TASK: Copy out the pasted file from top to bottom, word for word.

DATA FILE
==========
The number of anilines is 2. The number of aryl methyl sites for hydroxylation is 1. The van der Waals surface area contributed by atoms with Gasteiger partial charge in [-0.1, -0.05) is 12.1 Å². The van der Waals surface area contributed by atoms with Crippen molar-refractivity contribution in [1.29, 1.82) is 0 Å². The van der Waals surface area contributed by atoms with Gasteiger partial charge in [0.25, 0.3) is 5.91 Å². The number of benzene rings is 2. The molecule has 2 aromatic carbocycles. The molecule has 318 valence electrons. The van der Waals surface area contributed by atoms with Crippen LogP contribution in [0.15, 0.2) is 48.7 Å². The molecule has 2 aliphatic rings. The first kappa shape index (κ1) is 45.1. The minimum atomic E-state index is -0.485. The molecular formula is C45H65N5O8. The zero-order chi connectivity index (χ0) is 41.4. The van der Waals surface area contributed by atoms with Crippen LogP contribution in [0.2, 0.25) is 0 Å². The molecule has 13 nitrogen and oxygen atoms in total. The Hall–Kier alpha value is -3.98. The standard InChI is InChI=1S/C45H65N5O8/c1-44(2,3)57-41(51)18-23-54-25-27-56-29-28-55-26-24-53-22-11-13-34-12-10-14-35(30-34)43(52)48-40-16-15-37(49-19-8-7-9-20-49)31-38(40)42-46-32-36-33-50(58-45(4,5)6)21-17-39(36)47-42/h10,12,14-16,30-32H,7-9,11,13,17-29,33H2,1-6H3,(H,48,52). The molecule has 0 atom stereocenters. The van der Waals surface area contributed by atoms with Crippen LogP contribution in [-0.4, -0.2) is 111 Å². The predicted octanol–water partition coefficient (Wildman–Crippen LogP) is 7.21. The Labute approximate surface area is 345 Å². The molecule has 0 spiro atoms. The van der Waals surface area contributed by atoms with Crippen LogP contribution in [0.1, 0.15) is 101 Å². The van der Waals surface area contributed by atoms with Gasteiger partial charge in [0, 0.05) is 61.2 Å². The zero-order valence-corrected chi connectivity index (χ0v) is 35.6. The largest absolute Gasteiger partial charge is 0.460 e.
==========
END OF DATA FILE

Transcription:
The number of anilines is 2. The number of aryl methyl sites for hydroxylation is 1. The van der Waals surface area contributed by atoms with Gasteiger partial charge in [-0.1, -0.05) is 12.1 Å². The van der Waals surface area contributed by atoms with Crippen molar-refractivity contribution in [1.29, 1.82) is 0 Å². The van der Waals surface area contributed by atoms with Gasteiger partial charge in [0.25, 0.3) is 5.91 Å². The number of benzene rings is 2. The molecule has 2 aromatic carbocycles. The molecule has 318 valence electrons. The van der Waals surface area contributed by atoms with Crippen LogP contribution in [0.15, 0.2) is 48.7 Å². The molecule has 2 aliphatic rings. The first kappa shape index (κ1) is 45.1. The minimum atomic E-state index is -0.485. The molecular formula is C45H65N5O8. The zero-order chi connectivity index (χ0) is 41.4. The van der Waals surface area contributed by atoms with Crippen LogP contribution in [0.2, 0.25) is 0 Å². The molecule has 13 nitrogen and oxygen atoms in total. The Hall–Kier alpha value is -3.98. The standard InChI is InChI=1S/C45H65N5O8/c1-44(2,3)57-41(51)18-23-54-25-27-56-29-28-55-26-24-53-22-11-13-34-12-10-14-35(30-34)43(52)48-40-16-15-37(49-19-8-7-9-20-49)31-38(40)42-46-32-36-33-50(58-45(4,5)6)21-17-39(36)47-42/h10,12,14-16,30-32H,7-9,11,13,17-29,33H2,1-6H3,(H,48,52). The molecule has 0 atom stereocenters. The van der Waals surface area contributed by atoms with Crippen LogP contribution in [-0.4, -0.2) is 111 Å². The predicted octanol–water partition coefficient (Wildman–Crippen LogP) is 7.21. The Labute approximate surface area is 345 Å². The molecule has 0 spiro atoms. The van der Waals surface area contributed by atoms with Crippen LogP contribution in [0.1, 0.15) is 101 Å². The van der Waals surface area contributed by atoms with Gasteiger partial charge in [0, 0.05) is 61.2 Å². The zero-order valence-corrected chi connectivity index (χ0v) is 35.6. The largest absolute Gasteiger partial charge is 0.460 e.